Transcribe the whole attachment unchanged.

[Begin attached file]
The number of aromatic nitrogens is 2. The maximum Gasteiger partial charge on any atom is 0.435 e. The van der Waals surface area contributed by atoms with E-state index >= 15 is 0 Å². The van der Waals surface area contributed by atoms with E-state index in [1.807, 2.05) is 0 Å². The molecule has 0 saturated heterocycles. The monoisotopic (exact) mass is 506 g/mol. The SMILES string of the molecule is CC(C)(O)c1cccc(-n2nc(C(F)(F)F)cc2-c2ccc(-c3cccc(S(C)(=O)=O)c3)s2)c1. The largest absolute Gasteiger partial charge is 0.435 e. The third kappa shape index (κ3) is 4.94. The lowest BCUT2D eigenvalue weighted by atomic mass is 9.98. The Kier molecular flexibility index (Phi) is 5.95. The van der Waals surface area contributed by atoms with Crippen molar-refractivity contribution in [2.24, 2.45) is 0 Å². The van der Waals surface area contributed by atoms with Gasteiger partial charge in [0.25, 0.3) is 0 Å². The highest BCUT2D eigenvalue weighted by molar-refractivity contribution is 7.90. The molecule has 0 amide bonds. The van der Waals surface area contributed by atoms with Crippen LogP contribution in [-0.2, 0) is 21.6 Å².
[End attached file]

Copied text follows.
The number of aromatic nitrogens is 2. The maximum Gasteiger partial charge on any atom is 0.435 e. The van der Waals surface area contributed by atoms with E-state index >= 15 is 0 Å². The van der Waals surface area contributed by atoms with E-state index in [1.807, 2.05) is 0 Å². The molecule has 0 saturated heterocycles. The monoisotopic (exact) mass is 506 g/mol. The SMILES string of the molecule is CC(C)(O)c1cccc(-n2nc(C(F)(F)F)cc2-c2ccc(-c3cccc(S(C)(=O)=O)c3)s2)c1. The largest absolute Gasteiger partial charge is 0.435 e. The third kappa shape index (κ3) is 4.94. The lowest BCUT2D eigenvalue weighted by atomic mass is 9.98. The Kier molecular flexibility index (Phi) is 5.95. The van der Waals surface area contributed by atoms with Crippen molar-refractivity contribution in [2.24, 2.45) is 0 Å². The van der Waals surface area contributed by atoms with Gasteiger partial charge in [0.25, 0.3) is 0 Å². The highest BCUT2D eigenvalue weighted by molar-refractivity contribution is 7.90. The molecule has 0 amide bonds. The van der Waals surface area contributed by atoms with Crippen LogP contribution in [-0.2, 0) is 21.6 Å².